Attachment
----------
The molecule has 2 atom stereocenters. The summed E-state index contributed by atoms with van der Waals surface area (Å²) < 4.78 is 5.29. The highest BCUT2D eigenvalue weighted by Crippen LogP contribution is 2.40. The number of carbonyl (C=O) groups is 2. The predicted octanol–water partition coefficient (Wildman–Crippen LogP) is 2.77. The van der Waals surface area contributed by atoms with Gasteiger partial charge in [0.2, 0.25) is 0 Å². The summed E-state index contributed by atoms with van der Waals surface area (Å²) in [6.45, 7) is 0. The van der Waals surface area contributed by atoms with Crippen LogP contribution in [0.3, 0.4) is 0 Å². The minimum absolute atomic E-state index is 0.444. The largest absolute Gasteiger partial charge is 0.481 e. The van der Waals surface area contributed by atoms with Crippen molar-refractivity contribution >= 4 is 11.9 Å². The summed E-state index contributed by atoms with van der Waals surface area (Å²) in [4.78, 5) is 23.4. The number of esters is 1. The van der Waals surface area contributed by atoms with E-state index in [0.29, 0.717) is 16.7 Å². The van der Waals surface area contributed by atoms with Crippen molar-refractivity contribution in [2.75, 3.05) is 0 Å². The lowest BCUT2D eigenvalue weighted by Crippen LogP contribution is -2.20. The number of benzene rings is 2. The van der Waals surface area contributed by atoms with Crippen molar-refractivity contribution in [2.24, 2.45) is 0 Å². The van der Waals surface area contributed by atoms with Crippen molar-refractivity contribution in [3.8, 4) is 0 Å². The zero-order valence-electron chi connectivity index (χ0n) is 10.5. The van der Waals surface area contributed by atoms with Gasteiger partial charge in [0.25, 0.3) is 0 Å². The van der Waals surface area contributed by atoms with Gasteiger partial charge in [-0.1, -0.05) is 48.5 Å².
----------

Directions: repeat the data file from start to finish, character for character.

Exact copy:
The molecule has 2 atom stereocenters. The summed E-state index contributed by atoms with van der Waals surface area (Å²) < 4.78 is 5.29. The highest BCUT2D eigenvalue weighted by Crippen LogP contribution is 2.40. The number of carbonyl (C=O) groups is 2. The predicted octanol–water partition coefficient (Wildman–Crippen LogP) is 2.77. The van der Waals surface area contributed by atoms with Gasteiger partial charge in [0.2, 0.25) is 0 Å². The summed E-state index contributed by atoms with van der Waals surface area (Å²) in [6.45, 7) is 0. The van der Waals surface area contributed by atoms with Crippen LogP contribution in [0.3, 0.4) is 0 Å². The minimum absolute atomic E-state index is 0.444. The largest absolute Gasteiger partial charge is 0.481 e. The van der Waals surface area contributed by atoms with Crippen molar-refractivity contribution >= 4 is 11.9 Å². The summed E-state index contributed by atoms with van der Waals surface area (Å²) in [4.78, 5) is 23.4. The number of esters is 1. The van der Waals surface area contributed by atoms with E-state index in [0.29, 0.717) is 16.7 Å². The van der Waals surface area contributed by atoms with Crippen molar-refractivity contribution in [2.75, 3.05) is 0 Å². The lowest BCUT2D eigenvalue weighted by Crippen LogP contribution is -2.20. The number of benzene rings is 2. The van der Waals surface area contributed by atoms with Crippen molar-refractivity contribution in [2.24, 2.45) is 0 Å². The van der Waals surface area contributed by atoms with Crippen molar-refractivity contribution in [3.8, 4) is 0 Å². The zero-order valence-electron chi connectivity index (χ0n) is 10.5. The van der Waals surface area contributed by atoms with Gasteiger partial charge in [0.25, 0.3) is 0 Å². The van der Waals surface area contributed by atoms with Gasteiger partial charge in [-0.1, -0.05) is 48.5 Å².